Tuesday, November 17, 2015

What Good Is God?


This phrase sounds so much like it's coming from an atheist, when I was reading this book in the office lunchroom, I didn't want people to see the cover.



But the truth is, this book by Philip Yancey is full of anecdotal
evidence for the existence of God. Not that it's going to change the minds of any unbelievers who happen to read it, but it certainly bolstered my faith and cultivated a sense of wonder and awe at what God does...even in the midst of horrible circumstances.

What kind of circumstances, you ask? How about the campus massacre at Virginia Tech? How about the professional sex trade in Green Lake, Michigan? Or the post-Apartheid uncertainty of South Africa? Or dodging terrorist attacks in Mumbai, India? Or any one of six other situations in which Yancey has spoken during the last decade or so?

This book's ten sections consist of a chapter introducing the circumstances leading up to the author's involvement in these different settings, followed by an almost-transcript of the speech he gave at the time. (Yancey is a journalist, and would never characterize his public addresses as sermons...and rightly so.)

Let me give you a taste of what impressed me about God's work in the hearts of people as I read each chapter.

From the chapter on the underground church in China:

China was the pearl of the missionary movement, with 7,000 foreign missionaries overseeing seminaries and publishing houses as well as 900 hospitals and 6,000 schools. Almost overnight Chairman Mao forced them all to leave. Members of the largest agency, the China Inland Mission, met in Australia to consider their fate. Should they disband? Or relocate to other Asian countries? And what about the Christian community left in China? Four hundred years of missionary work had produced a million Protestant and several million Catholic converts, a tiny minority in a country already exceeding a half billion in population. Who would teach them, print their literature, nurse their sick?

For several decades no one knew how the Chinese church was faring, especially in light of the leaked reports of social turmoil. Had Madame Mao succeeded in her vow to destroy Christianity? When China finally began to crack open its borders, some of these same missionaries returned to visit, astonished to find that the church had exploded in size. [Former Time magazine reporter, David] Aikman estimates the number of Christians in China today may exceed eighty million; others suggest a total of more than a hundred million. No one knows for sure because many of them meet in unregistered (and illegal) house churches of twenty or thirty members. This, the largest religious revival in history by far, took place with little direction and no foreign influence.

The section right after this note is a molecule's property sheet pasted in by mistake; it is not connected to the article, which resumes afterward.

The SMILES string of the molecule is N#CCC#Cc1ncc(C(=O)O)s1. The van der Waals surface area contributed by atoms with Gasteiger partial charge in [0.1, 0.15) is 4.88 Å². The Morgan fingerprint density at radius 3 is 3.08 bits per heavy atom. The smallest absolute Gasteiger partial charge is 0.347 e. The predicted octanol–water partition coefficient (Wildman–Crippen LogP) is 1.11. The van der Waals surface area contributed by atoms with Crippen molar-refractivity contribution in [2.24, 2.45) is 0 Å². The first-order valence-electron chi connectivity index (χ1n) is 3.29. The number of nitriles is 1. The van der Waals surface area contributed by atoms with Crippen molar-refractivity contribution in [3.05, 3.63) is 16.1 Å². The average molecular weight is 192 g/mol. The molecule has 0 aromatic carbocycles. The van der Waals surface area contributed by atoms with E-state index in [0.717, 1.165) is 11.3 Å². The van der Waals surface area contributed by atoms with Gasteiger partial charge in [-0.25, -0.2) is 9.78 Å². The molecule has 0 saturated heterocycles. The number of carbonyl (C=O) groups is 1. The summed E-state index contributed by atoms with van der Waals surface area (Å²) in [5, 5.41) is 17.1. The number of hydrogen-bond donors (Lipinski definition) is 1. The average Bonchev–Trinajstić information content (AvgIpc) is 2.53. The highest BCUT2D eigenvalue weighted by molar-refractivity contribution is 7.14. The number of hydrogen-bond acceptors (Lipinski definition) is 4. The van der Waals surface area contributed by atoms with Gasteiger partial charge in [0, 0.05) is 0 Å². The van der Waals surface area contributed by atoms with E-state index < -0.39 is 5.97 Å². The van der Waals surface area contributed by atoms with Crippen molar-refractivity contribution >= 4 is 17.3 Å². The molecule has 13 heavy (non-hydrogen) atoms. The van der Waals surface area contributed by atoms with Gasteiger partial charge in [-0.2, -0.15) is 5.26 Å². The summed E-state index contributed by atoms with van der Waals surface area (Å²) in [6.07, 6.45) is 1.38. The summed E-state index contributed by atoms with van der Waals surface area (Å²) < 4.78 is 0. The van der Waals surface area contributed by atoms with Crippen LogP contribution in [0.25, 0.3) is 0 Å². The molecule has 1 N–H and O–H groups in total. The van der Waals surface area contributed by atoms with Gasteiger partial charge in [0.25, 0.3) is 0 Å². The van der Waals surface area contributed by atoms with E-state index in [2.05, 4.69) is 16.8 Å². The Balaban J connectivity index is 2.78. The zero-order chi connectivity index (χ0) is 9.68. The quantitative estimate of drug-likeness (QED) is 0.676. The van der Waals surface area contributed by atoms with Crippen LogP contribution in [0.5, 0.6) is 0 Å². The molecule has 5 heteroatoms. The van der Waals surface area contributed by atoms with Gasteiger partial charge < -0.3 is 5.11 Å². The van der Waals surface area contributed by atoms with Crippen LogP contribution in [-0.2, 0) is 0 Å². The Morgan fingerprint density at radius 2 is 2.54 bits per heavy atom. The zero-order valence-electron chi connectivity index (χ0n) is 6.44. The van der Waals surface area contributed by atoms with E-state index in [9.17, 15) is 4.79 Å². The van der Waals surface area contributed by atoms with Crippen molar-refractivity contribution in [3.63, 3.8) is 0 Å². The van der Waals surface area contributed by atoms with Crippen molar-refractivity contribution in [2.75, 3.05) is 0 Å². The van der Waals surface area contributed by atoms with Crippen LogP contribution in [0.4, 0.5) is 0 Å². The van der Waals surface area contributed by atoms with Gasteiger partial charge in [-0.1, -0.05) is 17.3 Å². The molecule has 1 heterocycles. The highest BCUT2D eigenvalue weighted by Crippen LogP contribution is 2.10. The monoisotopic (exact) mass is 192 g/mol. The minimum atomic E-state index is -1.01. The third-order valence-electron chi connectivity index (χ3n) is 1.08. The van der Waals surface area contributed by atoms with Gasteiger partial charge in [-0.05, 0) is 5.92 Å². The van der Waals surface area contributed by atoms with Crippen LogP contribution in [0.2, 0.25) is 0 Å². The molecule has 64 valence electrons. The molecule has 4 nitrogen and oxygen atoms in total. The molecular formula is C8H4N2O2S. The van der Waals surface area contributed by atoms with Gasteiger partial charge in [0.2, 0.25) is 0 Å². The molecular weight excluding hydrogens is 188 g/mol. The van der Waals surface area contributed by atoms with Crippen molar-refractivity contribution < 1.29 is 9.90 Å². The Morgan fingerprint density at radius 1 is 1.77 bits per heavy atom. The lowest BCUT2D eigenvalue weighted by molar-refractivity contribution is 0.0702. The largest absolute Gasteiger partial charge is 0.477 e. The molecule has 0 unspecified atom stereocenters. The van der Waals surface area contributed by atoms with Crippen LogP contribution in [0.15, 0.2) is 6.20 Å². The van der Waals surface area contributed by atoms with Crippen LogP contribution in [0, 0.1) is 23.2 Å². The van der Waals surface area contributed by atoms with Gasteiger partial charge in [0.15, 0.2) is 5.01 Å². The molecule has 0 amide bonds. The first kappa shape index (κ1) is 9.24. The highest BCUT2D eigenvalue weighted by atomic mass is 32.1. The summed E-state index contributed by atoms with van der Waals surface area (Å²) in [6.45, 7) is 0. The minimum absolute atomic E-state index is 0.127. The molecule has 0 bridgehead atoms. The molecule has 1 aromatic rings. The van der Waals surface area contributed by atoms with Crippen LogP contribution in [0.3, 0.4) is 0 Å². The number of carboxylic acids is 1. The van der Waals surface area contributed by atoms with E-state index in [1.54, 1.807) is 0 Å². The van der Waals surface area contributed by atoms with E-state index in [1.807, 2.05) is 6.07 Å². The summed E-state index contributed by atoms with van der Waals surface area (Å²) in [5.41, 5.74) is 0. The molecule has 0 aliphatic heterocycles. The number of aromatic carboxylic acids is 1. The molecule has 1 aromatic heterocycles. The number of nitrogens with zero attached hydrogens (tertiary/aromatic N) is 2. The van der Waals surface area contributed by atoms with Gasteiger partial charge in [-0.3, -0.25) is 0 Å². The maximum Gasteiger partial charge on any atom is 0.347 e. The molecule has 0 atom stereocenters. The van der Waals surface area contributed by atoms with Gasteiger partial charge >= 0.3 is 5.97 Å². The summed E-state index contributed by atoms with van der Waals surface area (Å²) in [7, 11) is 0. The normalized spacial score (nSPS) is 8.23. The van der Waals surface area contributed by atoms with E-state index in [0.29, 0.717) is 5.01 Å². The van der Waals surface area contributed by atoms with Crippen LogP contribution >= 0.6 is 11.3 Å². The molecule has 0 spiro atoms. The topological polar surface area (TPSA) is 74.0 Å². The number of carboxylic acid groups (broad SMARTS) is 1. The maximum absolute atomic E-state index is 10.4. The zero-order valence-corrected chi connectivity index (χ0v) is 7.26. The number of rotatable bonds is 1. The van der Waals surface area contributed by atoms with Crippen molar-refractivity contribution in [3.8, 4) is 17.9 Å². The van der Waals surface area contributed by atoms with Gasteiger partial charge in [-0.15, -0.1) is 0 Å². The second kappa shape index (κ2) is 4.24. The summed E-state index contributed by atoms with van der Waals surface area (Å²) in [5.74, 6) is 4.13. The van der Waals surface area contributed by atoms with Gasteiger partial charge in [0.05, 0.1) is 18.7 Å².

And consider this quote from Pastor Allen Yuan, one of the four patriarchs of the underground church, who spent twenty-two years in prison for his faith:

We live in a time like the apostles. Christians here are persecuted, yes. But look at Hong Kong and Taiwan - they have prosperity, but they don't seek God. I tell you, I came out of that prison with faith stronger than I went in. Like Joseph, we don't know why we go through hard times until later, looking back. Think of it: we in China may soon have the largest Christian community in the world, and in an atheistic state that tried to stamp us out!

Truth is...God's love and grace are not bound by political ideologies nor hindered by oppression. God's ability to bring about good from the midst of injustice and suffering cannot be squashed. So whatever dire circumstance you find yourself in, rest assured that the Lord of the Universe knows what's happening and has not forgotten you. God is good...all the time. 


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